The histopathological examination concluded bilateral ovarian high-grade serous carcinoma with invasion of the perivesical peritoneum, mesoappendix, multiple omental involvement and one regional lymph node metastasis (stage IIIC), with no evidence of metastasis to extraabdominal organs or parenchymal metastasis. The patient was submitted for further oncologic treatment. The histologic type was confirmed by positivity for p53 marker, and tumor proliferation index (Ki67) was 50%; estrogen receptors and androgen receptors were diffuse positive (Figures 3-7).
Ovarian high-grade carcinoma in young women is rare and of unknown etiological factors, since current incriminated risk agents such as nulliparity, increased number of menstrual cycles, oral contraceptive use are long-term related accepted conditions, and that the carcinogenic process is developed upon a mutation-acquiring period(1,3).
In a published study, A. Malpica et al. have reported cases of high-grade serous carcinomas of the ovaries in women with ages ranging from 27 to 76 years old, a mean of 55 years, suggesting that a wide range is possible in this malignancy(5).
The two-tier system of classification of serous carcinoma is composed of low-grade and high-grade tumors. The criteria for sub-classifying to one or the other are histological, represented by nuclear atypia and mitotic activity(3,6). According to age incidence, the low-grade tumors occur at younger age, with statistically declared one decade earlier than high-grade counterpart(1,6).
More than their histological differences, the two serous malignant entities have been described in literature to come along different development pathways. Type I carcinoma (low-grade) progresses from borderline or benign tumors and are thought to retain their low-grade appearance even after disease recurrence, and type II carcinoma (high-grade) were described mostly as de novo tumors, although a small percent appear to have evolved from a low-grade tumor(6,7). Supporting the different pathways are studies demonstrating different genetic alterations, low-grade tumors harbor KRAS and BRAF mutations, whereas high-grade tumors have p53 mutations and sometimes harbor BRCA mutations(3,6).
BRCA1/BRCA2 mutations are common in hereditary ovarian cancer. Other genetic alteration, like MMR genes in Lynch syndrome, is rarely seen in high-grade serous carcinoma, and is more frequent in non-serous types of ovarian cancer(6,8-10).
So, in our case, given the young age of the patient, it is possible that she had a genetic alteration of a hereditary ovarian cancer, even in the absence of known heredocolateral cancer, but she didn’t undergo genetic testing for subjective reasons.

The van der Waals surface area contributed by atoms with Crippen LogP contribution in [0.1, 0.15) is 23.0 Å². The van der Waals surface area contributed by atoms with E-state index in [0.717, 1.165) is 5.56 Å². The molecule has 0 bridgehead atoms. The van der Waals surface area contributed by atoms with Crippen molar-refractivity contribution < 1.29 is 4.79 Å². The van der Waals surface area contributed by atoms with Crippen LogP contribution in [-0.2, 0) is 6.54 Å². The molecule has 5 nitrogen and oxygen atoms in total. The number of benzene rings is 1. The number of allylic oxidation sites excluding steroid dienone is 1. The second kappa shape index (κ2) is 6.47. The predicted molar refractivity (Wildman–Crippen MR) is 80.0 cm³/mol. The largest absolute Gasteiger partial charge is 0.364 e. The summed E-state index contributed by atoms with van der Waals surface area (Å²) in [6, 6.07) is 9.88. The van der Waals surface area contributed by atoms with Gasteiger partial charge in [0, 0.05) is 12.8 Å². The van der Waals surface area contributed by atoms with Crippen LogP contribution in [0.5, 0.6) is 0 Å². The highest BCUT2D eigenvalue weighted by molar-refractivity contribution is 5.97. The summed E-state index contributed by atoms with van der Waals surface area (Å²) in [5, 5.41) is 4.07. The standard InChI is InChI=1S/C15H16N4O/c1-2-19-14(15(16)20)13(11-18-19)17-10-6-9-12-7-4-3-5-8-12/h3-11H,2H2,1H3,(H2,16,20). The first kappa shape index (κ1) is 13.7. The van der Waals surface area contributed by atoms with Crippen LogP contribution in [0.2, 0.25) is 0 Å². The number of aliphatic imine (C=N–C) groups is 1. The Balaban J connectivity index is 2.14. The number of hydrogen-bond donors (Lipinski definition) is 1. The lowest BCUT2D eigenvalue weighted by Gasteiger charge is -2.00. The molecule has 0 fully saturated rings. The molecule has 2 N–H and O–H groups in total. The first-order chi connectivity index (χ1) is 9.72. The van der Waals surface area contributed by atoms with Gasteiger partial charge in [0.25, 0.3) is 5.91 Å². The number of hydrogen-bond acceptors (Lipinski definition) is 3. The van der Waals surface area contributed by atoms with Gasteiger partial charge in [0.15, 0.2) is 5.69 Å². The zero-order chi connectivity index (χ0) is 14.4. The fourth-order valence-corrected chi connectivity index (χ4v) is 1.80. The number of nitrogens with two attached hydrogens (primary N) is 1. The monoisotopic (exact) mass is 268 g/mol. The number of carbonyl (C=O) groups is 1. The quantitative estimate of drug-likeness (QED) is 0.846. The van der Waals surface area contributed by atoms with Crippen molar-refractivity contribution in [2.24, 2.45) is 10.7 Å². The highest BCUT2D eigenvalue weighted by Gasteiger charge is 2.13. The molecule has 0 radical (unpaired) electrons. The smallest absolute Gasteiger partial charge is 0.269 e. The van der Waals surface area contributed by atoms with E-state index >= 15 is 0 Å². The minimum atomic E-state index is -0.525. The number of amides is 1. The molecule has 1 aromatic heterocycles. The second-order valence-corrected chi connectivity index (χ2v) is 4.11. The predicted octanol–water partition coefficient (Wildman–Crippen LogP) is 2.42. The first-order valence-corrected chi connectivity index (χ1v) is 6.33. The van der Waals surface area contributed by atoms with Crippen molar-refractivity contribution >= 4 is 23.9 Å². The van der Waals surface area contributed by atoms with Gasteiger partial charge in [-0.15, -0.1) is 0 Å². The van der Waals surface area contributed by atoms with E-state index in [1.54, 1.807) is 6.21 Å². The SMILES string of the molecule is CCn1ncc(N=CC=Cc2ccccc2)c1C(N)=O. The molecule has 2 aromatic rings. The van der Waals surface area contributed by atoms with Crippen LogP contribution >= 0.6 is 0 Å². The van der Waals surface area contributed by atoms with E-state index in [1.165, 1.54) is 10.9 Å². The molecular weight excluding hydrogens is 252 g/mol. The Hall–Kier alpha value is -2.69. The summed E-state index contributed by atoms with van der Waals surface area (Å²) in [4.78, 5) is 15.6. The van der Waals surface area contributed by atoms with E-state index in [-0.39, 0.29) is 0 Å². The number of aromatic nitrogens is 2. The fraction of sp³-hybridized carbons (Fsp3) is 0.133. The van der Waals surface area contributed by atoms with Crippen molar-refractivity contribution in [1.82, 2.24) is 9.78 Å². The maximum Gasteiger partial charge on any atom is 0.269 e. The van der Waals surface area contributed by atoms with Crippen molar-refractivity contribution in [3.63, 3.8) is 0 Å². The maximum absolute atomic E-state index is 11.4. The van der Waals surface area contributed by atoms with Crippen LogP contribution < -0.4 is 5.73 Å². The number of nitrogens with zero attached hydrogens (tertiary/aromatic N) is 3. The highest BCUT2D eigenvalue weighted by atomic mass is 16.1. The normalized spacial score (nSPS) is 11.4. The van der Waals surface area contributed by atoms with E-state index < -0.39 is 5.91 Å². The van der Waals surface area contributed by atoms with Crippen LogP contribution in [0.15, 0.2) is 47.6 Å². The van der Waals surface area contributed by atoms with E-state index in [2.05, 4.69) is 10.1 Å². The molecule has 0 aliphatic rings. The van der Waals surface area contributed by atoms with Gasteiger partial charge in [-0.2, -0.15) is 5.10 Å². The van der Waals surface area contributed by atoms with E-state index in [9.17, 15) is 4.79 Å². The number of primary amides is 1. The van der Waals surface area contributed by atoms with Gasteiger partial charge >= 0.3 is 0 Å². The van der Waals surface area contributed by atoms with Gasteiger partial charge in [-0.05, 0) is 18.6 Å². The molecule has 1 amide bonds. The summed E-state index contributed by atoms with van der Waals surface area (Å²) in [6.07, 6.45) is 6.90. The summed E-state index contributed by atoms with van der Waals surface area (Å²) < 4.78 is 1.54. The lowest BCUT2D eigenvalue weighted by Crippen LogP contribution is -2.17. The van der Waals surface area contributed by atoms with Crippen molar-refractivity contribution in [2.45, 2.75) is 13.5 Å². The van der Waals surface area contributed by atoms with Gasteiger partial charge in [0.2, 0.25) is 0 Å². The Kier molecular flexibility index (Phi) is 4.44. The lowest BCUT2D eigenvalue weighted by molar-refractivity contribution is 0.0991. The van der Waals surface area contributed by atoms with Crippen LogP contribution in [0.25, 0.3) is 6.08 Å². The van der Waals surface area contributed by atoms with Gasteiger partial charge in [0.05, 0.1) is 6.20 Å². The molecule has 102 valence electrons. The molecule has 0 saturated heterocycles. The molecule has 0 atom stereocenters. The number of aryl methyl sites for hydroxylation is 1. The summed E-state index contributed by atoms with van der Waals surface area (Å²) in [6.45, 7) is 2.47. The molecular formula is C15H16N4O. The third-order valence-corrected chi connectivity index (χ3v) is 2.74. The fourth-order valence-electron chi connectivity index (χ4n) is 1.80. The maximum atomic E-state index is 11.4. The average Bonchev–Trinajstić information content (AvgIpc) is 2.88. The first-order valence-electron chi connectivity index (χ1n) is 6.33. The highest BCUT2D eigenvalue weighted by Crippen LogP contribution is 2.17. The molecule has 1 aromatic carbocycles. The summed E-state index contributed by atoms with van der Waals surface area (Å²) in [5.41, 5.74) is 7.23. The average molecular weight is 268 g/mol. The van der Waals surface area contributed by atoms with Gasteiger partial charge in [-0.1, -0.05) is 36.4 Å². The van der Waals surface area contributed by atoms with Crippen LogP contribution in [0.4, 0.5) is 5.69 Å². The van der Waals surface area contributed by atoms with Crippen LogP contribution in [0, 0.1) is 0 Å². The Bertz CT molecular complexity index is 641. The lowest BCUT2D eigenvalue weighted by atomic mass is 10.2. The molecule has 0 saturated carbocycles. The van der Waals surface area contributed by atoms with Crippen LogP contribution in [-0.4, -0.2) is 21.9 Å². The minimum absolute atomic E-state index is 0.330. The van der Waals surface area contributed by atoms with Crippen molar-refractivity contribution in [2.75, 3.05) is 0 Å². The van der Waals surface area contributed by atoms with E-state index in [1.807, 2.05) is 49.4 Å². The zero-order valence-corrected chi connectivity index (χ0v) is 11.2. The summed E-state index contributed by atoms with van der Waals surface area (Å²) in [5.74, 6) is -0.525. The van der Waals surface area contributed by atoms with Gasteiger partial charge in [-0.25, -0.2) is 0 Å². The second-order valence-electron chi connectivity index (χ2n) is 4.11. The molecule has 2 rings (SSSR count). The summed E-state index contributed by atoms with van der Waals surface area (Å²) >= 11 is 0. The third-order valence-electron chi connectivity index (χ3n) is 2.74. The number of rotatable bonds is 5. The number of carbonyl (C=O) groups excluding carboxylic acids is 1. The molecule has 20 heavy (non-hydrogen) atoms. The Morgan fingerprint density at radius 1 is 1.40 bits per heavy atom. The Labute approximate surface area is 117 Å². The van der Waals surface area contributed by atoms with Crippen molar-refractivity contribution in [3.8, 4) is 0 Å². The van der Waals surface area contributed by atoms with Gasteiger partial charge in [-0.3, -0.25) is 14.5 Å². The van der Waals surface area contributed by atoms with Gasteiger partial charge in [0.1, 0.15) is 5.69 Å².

In terms concerning screening, it is stated in literature that there are no documented effective screening methods that reduce the mortality in ovarian carcinoma. Although transabdominal or transvaginal ultrasonography examination, and serum CA125 can be used, they don’t have accepted levels of sensitivity and specificity, among screened women 70% presented an advanced stage disease, which was no different from unscreened populations(11,12). This supports the rapid onset and possible fulminant behavior of the disease, as de novo cancer, without detectable precancerous lesions. Additionally, Horvath L. et al., in their study performed on 110 patients diagnosed with epithelial ovarian cancer of different histologic types, found a statistically significant difference, with average measurement of 4.8 cm in advanced disease, and of 10.7 cm in early stage disease, suggesting that early stage grows locally and does not disseminate, and advanced stage disseminates while the tumor is still relatively small(13,14). However, we strongly believe that some screening is better than no screening, and sustain the fact that classical “so-called” screening tools for ovarian cancers can be used among women, if the time period is enough frequent, using non-invasive methods. In our case, we have a big tumor dimension, up to 10 cm, and advanced stage disease, but we could not say when the metastasis began, and do not know if previous screening would have helped the patient in detecting earlier tumoral stage. What is sure is that the diagnosis was not incidental, and addressability to medical care was done when her quality of life was seriously affected. So, the need for reliable screening tests is an extreme necessity.
High-grade ovarian serous carcinoma is the most frequent ovarian cancer and it is found mostly in postmenopausal women, but cases of young women, at reproductive age, as in our case, have been reported in literature.
We found a higher tumor size accompanying advanced tumor stage at the time of diagnosis.
Regardless of age, reproductive women are at risk of developing an aggressive and deadly disease, but currently used screening tools need to be more studied regarding their effectiveness, on how often should they be performed or if there can be new screening tests for current use from an early age.